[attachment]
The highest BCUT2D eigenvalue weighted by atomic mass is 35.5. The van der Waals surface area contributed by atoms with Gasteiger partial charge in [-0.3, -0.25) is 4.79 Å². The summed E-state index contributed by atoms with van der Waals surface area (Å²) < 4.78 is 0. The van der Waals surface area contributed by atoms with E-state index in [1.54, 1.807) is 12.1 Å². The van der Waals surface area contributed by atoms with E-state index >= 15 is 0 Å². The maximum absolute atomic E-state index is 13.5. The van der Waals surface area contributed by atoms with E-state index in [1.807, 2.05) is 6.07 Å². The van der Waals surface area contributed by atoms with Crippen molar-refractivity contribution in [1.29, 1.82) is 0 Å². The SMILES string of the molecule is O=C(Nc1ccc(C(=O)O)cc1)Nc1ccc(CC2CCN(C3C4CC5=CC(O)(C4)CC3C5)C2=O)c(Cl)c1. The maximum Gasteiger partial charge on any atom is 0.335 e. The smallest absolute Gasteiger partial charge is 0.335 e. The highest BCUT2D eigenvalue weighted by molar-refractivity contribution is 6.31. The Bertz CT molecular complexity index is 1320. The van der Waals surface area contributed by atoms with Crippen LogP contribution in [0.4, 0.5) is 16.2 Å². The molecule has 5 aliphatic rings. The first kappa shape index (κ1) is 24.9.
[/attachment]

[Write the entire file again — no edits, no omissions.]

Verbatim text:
The highest BCUT2D eigenvalue weighted by atomic mass is 35.5. The van der Waals surface area contributed by atoms with Gasteiger partial charge in [-0.3, -0.25) is 4.79 Å². The summed E-state index contributed by atoms with van der Waals surface area (Å²) < 4.78 is 0. The van der Waals surface area contributed by atoms with E-state index in [1.54, 1.807) is 12.1 Å². The van der Waals surface area contributed by atoms with E-state index >= 15 is 0 Å². The maximum absolute atomic E-state index is 13.5. The van der Waals surface area contributed by atoms with E-state index in [1.807, 2.05) is 6.07 Å². The van der Waals surface area contributed by atoms with Crippen molar-refractivity contribution in [1.29, 1.82) is 0 Å². The SMILES string of the molecule is O=C(Nc1ccc(C(=O)O)cc1)Nc1ccc(CC2CCN(C3C4CC5=CC(O)(C4)CC3C5)C2=O)c(Cl)c1. The maximum Gasteiger partial charge on any atom is 0.335 e. The smallest absolute Gasteiger partial charge is 0.335 e. The highest BCUT2D eigenvalue weighted by molar-refractivity contribution is 6.31. The Bertz CT molecular complexity index is 1320. The van der Waals surface area contributed by atoms with Crippen LogP contribution in [0.4, 0.5) is 16.2 Å². The molecule has 5 aliphatic rings. The first kappa shape index (κ1) is 24.9.